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Federal judge rules students have no constitutional right to civics education — but warns that ‘American democracy is in peril’

In an extraordinary decision that referenced President Trump’s tweets to postpone the November presidential elections, U.S. District Court Judge William Smith said the public school students who filed the lawsuit were not on a “wild-eyed effort to expand the reach of substantive due process.” Rather, he said, they were issuing “a cry for help from a generation of young people who are destined to inherit a country which we — the generation currently in charge — are not stewarding well.”

“What these young people seem to recognize is that American democracy is in peril,” he wrote (see opinion in full below). “Its survival, and their ability to reap the benefit of living in a country with robust freedoms and rights, a strong economy, and a moral center protected by the rule of law is something that citizens must cherish, protect, and constantly work for. We would do well to pay

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94% of requests for student loan forgiveness rejected; judge slams Education Department

Months after vowing to process a backlog of 160,000 requests for loan forgiveness from students who say they were defrauded by their schools, the U.S. Education Department has rejected 94% of claims it has reviewed, according to a federal judge who is demanding justification for the “blistering pace” of denials.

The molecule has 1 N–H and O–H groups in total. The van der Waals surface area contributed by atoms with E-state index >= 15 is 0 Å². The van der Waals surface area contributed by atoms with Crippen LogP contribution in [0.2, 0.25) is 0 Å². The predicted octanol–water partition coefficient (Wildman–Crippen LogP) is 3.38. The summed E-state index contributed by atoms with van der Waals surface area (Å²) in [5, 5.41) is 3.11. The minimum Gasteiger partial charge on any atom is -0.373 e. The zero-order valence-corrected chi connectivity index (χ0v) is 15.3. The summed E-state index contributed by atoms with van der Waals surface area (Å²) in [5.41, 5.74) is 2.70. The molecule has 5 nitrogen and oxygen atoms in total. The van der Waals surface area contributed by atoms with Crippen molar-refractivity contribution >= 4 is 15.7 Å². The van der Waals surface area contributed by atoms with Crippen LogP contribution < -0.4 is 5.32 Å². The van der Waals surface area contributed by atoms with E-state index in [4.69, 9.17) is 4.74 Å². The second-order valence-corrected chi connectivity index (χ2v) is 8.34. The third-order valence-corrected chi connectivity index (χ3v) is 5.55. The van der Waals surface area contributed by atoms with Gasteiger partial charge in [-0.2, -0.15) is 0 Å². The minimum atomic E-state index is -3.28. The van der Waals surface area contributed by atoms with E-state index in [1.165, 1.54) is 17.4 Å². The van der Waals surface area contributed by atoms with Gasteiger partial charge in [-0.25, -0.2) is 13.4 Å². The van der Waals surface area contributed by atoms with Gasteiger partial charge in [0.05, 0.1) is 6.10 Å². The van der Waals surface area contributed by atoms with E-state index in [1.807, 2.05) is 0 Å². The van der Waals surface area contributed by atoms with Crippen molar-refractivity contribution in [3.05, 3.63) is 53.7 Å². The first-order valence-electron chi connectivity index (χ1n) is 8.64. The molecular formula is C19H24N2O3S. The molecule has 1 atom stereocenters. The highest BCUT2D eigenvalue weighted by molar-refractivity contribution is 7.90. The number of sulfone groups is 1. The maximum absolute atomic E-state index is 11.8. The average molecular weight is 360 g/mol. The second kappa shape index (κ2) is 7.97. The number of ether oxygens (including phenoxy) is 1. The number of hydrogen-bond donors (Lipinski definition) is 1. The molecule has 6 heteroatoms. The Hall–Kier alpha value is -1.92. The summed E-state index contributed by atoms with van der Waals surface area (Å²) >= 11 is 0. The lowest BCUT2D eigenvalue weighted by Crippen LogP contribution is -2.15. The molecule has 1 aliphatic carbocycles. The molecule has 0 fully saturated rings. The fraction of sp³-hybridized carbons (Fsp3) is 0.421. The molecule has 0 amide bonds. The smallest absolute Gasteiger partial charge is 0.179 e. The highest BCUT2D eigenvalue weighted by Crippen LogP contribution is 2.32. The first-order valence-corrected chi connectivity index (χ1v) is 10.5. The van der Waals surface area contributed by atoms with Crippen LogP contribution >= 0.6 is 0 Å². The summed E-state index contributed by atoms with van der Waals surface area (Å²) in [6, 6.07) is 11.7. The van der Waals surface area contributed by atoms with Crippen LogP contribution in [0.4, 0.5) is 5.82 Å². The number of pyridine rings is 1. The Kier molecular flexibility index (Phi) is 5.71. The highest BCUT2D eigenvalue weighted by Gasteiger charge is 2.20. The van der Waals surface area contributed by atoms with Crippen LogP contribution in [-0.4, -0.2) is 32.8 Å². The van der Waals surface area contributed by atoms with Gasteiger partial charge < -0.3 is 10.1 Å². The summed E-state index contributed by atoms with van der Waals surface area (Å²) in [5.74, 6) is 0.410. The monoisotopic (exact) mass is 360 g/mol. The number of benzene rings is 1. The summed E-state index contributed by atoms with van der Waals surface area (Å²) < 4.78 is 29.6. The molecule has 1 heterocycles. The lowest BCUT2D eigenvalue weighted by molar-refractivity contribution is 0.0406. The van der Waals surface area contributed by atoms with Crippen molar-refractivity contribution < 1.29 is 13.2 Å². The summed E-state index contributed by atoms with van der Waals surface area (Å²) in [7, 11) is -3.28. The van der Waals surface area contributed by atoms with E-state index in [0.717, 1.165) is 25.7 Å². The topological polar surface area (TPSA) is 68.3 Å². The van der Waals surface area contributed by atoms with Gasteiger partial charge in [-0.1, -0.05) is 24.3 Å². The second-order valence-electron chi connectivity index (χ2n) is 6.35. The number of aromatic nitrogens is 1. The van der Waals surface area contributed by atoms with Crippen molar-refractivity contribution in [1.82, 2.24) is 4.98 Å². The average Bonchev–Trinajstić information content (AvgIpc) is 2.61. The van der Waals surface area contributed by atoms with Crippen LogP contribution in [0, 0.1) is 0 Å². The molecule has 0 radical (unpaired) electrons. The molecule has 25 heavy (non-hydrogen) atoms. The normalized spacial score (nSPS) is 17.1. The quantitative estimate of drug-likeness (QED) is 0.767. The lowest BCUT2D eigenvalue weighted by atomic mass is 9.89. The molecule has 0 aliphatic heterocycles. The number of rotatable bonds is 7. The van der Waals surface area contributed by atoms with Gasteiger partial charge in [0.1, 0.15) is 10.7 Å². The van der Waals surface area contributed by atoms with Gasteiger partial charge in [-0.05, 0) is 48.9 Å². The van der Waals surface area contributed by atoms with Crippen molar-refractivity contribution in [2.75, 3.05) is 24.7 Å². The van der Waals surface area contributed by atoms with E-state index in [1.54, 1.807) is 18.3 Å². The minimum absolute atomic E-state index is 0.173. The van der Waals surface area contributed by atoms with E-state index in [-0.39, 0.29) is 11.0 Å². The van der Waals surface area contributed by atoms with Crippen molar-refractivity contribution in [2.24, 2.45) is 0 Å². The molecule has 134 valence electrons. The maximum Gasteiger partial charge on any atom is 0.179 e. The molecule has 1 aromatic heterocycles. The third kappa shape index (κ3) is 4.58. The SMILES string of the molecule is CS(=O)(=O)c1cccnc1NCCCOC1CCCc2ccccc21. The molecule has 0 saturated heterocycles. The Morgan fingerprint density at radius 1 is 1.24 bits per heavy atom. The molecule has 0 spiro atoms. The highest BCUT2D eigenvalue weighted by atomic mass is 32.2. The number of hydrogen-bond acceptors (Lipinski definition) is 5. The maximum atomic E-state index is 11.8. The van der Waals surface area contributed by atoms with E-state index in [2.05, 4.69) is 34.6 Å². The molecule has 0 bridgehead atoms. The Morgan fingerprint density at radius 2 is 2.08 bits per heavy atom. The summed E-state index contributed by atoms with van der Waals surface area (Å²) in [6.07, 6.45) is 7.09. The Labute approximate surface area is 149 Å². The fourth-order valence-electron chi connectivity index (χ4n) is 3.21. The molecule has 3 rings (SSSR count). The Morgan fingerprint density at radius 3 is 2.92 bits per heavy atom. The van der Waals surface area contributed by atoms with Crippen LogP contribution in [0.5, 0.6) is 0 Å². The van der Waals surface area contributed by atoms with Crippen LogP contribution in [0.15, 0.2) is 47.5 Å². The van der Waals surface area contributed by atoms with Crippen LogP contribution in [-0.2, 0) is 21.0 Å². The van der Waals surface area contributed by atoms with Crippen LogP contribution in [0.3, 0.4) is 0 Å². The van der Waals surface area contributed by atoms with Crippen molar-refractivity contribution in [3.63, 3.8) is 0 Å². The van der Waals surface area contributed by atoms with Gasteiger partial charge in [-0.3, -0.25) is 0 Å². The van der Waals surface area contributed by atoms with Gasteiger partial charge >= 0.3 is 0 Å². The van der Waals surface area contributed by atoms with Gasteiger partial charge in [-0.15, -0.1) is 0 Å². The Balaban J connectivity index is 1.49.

In a biting decision issued Monday in California, U.S. District Judge William Alsup said the department has been denying claims using template letters that are “alarmingly curt.” Alsup threatened to suspend the agency from rejecting further requests, saying its approach “hangs borrowers out to dry.”

He said that although Education Secretary Betsy DeVos blamed the backlog on the hard work that goes into processing claims, she has now “charged out of the gate, issuing perfunctory denial notices utterly devoid of meaningful explanation at a blistering pace.”

The Education Department said it is studying the ruling. Spokesperson Angela Morabito said many

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Giants’ Joe Judge doesn’t commit to Andrew Thomas at left tackle after Matt Peart’s solid first career start

Giants head coach Joe Judge reiterated that Andrew Thomas’ benching to start the game against Washington on Sunday was a disciplinary benching, not performance related.